Creature Feature – Yellow Tube Sponge
This week on Creature Feature Friday we take a look at the Yellow Tube Sponge.
This species is a relatively large sponge that lives on coral reefs around the Caribbean Sea and its adjacent waters. The common name is an accurate description with individuals typically having a yellowish color and consisting of one or more tube-like structure.
Scientific Name: Aplysina fistularis
© Nick Hobgood
Yellow Tube Sponge Fact File
Size: The yellow tube sponge consists of one or more yellow tube-like structures that arise from a closed base and are immobile. Tubes can reach between 20 – 50cm in length
Distribution: This species is found in coral and rocky reefs in the Caribbean, Florida and the Gulf of Mexico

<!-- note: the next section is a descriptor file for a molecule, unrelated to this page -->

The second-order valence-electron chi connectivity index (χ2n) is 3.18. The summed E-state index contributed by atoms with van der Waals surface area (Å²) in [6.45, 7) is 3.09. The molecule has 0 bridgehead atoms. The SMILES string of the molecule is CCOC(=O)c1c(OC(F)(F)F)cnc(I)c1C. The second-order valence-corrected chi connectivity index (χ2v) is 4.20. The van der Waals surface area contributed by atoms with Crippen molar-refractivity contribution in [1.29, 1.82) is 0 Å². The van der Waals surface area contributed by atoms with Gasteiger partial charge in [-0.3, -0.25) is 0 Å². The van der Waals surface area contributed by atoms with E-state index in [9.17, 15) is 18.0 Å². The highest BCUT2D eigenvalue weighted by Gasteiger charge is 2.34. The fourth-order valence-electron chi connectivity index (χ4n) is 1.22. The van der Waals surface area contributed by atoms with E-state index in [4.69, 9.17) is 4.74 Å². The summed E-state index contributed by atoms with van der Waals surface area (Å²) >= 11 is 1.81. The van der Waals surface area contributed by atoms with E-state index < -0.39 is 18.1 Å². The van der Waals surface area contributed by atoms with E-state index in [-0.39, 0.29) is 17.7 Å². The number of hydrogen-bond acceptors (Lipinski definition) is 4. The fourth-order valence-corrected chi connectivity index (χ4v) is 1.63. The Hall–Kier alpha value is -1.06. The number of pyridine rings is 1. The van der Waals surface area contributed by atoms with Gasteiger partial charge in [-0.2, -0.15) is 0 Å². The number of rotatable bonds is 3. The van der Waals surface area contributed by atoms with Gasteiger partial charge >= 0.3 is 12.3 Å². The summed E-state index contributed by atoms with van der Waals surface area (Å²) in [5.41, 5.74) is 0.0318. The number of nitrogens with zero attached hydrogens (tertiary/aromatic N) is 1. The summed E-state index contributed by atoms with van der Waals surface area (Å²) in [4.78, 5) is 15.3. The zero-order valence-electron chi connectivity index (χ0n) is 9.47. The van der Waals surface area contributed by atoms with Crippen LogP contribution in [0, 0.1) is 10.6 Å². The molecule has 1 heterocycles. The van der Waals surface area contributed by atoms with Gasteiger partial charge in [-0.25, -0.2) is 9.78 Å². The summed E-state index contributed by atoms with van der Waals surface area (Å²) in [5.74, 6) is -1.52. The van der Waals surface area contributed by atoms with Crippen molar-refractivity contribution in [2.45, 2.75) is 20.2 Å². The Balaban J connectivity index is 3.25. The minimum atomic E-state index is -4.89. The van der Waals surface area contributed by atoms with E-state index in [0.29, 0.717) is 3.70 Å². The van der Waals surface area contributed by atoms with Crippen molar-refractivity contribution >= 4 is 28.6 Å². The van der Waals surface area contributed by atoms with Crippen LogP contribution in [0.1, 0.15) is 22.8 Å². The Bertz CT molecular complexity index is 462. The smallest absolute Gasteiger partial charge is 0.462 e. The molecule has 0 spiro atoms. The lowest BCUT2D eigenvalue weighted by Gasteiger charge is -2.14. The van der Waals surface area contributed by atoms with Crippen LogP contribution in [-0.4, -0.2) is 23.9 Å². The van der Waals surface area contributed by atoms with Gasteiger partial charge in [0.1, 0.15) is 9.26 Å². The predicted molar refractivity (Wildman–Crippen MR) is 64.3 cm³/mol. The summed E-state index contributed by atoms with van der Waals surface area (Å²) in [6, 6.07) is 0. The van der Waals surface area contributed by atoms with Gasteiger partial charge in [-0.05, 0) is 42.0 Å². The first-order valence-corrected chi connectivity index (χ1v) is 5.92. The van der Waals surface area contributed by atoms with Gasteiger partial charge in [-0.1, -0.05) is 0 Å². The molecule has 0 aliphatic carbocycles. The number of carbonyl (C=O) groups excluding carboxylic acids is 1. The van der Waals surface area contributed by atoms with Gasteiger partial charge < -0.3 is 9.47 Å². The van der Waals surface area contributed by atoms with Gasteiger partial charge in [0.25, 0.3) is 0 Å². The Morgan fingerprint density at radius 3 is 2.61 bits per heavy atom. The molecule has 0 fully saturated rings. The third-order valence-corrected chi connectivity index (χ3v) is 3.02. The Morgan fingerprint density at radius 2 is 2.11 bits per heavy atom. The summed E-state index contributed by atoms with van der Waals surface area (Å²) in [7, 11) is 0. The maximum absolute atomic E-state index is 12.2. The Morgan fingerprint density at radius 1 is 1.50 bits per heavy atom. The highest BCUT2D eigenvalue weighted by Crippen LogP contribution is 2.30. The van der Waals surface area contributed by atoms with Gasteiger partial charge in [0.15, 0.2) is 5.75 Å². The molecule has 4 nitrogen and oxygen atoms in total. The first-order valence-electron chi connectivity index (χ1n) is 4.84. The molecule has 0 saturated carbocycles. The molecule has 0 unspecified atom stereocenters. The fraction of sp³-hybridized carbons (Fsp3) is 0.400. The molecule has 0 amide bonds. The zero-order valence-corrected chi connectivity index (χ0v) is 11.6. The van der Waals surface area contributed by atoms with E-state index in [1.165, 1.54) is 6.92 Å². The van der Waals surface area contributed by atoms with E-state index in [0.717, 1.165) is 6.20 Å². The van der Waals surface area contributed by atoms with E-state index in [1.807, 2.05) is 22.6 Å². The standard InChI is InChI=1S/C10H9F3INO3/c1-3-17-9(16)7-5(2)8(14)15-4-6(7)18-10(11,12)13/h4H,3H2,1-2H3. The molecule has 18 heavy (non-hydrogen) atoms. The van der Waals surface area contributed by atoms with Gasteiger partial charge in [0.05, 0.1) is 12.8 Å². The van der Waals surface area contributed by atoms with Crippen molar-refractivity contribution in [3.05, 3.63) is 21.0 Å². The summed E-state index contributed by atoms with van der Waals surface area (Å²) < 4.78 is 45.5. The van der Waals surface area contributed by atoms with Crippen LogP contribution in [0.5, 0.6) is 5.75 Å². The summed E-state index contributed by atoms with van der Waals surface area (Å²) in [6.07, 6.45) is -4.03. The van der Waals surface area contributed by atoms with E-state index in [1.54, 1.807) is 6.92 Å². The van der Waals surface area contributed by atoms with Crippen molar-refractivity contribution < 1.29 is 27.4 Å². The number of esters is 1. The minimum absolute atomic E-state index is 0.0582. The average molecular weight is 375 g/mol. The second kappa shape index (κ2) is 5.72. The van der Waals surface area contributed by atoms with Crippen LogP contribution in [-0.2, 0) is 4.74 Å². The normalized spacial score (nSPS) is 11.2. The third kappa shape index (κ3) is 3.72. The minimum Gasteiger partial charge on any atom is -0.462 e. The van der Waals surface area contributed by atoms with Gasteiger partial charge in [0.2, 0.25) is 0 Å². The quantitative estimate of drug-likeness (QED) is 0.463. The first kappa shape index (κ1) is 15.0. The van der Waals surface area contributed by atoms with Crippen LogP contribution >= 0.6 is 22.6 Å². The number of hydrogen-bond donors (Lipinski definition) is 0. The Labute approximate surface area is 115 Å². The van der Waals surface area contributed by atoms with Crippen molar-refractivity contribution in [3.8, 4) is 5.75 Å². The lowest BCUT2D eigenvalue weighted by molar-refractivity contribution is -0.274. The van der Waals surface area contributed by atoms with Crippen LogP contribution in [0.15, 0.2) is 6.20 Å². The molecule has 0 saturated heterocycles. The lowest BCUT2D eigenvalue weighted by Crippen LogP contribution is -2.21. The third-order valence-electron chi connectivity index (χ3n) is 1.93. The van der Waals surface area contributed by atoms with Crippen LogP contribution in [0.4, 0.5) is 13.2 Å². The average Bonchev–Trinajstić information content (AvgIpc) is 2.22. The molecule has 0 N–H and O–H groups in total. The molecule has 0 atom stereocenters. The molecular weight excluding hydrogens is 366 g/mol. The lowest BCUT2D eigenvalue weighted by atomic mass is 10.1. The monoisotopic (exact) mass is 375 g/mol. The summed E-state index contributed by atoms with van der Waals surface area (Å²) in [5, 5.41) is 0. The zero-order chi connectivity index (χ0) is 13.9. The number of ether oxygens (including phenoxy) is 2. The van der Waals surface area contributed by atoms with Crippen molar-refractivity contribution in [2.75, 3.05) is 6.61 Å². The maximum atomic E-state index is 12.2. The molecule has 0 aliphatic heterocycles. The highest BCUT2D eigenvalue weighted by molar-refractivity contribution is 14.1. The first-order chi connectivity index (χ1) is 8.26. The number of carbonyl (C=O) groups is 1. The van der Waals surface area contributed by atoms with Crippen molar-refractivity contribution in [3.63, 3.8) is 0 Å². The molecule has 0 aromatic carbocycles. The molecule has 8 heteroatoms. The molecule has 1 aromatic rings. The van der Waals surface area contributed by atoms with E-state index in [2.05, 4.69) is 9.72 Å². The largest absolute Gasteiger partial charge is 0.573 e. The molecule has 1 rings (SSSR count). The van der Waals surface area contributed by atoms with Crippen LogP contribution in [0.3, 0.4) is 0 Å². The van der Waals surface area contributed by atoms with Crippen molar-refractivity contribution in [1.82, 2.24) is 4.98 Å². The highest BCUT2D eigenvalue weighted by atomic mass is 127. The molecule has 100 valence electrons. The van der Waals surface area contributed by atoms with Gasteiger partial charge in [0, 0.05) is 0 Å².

Diet: They are filter feeders, which means that they take in ocean water through their tubes and extract plankton, bacteria, and dead organic material to consume
Behaviour: Though they cannot move, these sponges can produce chemicals that give them an unpleasant flavour and prevents other creatures, like algae and barnacles, from attaching to their tubes. Another amazing behaviour is that if they are knocked over, these animals can rearrange their cells to create an upright tube. Yellow tube sponges can reproduce both sexually and asexually
IUCN Status: Not Evaluated. However, because this species lives mostly on coral reefs, changes to fragile coral reef ecosystems pose a threat to their survival